Brain’s mechanism of creating detailed and enduring memories unravelled in a new study

The brain seems to have a natural mechanism in place to preserve information and avoid interference and disruption of memories.

Our memories of important events, highly emotional ones, or even far less significant moments, can be so very vivid and clear sometimes. As the human brain continues to baffle researchers with its immense scope for research, a recent study explores the learning mechanism our brain uses to prevent memories from being convoluted.

The study, published in Nature Communications, highlights "inhibitory connections" in the brain, which keep the brain functioning healthy by dampening the nerve cell activity.

Memories are created when connections between the nerve cells which send and receive signals from the brain are made stronger, the media release of the study says. This prompts a response from the neighbouring nerve cells in the hippocampus – a region of the brain crucially important for memory formation – which get "stimulated" or "excited". This is where the inhibitory connections come into play. They prevent neurons from being stimulated, thereby preventing any changes and ensuring that the memory is 'stabilized', the experiment found.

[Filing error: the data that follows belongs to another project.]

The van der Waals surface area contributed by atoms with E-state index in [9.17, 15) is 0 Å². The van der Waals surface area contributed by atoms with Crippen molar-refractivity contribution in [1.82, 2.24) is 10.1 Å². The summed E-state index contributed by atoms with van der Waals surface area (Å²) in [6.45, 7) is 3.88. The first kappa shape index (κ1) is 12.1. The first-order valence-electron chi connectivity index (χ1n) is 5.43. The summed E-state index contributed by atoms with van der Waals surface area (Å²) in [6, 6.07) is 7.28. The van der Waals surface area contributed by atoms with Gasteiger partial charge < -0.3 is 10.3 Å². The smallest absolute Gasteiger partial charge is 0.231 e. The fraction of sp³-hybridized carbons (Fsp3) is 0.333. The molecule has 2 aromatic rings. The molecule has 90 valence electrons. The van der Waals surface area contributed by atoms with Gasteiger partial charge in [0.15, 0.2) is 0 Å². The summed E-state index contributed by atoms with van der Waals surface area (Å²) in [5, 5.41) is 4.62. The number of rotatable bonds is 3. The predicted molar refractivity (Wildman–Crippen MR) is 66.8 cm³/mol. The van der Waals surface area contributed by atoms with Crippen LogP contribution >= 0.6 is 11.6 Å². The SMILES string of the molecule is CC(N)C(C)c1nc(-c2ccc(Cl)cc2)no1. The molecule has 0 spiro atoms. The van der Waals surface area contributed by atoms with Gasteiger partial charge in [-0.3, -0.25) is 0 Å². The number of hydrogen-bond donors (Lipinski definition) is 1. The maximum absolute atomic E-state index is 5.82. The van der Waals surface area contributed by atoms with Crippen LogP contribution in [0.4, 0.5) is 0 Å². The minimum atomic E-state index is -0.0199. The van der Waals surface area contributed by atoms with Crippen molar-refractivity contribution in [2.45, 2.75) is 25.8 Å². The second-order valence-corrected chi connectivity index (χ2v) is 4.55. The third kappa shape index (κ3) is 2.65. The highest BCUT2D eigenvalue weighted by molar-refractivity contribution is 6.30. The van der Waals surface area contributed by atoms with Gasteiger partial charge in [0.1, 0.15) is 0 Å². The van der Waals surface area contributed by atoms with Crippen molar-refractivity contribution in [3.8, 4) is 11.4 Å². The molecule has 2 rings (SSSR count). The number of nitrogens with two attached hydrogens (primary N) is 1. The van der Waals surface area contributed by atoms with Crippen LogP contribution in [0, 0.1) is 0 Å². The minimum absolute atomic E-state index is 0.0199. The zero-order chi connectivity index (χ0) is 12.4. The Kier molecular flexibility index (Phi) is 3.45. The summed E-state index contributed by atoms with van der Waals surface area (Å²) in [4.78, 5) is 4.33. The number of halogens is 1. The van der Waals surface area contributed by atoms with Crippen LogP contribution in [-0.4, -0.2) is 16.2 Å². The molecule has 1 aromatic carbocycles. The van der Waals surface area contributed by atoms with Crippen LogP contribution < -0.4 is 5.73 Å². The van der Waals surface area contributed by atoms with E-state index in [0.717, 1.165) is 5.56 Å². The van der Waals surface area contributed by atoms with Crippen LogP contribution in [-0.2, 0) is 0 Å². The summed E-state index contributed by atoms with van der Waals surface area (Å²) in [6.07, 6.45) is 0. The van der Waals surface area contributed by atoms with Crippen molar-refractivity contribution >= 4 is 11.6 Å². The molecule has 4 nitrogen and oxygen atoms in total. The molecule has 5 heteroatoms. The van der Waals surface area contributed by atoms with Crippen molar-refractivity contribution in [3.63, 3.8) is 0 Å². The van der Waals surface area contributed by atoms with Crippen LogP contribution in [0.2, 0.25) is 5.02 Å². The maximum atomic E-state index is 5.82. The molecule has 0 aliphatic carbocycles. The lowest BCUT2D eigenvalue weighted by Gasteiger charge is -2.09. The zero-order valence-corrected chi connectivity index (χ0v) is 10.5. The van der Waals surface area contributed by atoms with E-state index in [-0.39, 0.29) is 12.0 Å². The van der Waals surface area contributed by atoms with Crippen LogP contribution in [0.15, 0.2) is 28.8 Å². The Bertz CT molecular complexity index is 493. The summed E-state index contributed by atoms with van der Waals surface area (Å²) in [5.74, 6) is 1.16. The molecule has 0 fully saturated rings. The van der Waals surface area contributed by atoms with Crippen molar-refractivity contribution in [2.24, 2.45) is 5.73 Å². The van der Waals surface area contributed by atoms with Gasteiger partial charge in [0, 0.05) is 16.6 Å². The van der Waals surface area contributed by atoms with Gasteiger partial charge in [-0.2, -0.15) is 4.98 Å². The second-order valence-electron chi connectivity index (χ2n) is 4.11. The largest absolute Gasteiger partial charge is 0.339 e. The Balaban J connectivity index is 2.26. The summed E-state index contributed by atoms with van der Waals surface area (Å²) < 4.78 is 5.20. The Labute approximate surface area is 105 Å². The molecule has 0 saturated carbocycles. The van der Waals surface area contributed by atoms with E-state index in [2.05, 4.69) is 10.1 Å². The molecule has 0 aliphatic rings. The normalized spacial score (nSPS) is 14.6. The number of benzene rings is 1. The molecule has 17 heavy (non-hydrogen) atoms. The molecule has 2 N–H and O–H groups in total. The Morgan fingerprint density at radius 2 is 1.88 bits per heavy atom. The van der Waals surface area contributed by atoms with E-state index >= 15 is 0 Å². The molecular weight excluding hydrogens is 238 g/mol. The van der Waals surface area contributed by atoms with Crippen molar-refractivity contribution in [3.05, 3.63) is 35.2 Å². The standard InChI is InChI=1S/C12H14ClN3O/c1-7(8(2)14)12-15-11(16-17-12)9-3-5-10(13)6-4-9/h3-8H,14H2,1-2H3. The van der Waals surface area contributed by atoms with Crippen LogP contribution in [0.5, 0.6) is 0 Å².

Brain scan showing signs of dementia. Alzheimers

Representational image of a brain scan showing signs of dementia. Image: Alzheimers.Net

The aspect of changes to inhibitory connection strength had not been studied before and the recent research found that there are two types of inhibitory connections that can vary and increase their strength, quite like the excitatory connections. A team of researchers led by the University of Bristol worked with computational neuroscientists at Imperial College, London to come to the conclusion.

Apart from stabilizing memories, computational modelling showed that this inhibitory learning also enabled the hippocampus to “prevent information from interfering with and disrupting memories”. The findings provide insight into how humans form expectations and make near-accurate predictions about what could happen in the future.

Dr Matt Udakis, Research Associate at the School of Physiology, Pharmacology and Neuroscience, who is also the first author, said, "It provides an explanation for what we all know to be true; that memories do not disappear as soon as we encounter a new experience".

Professor Jack Mellor, Professor in Neuroscience at the Centre for Synaptic Plasticity, said that memories form the basis of expectations about future events and enable one to make more accurate predictions. The senior author added that the brain is constantly matching expectations to reality, finding out where the mismatches are and using the information to determine what they need to learn.

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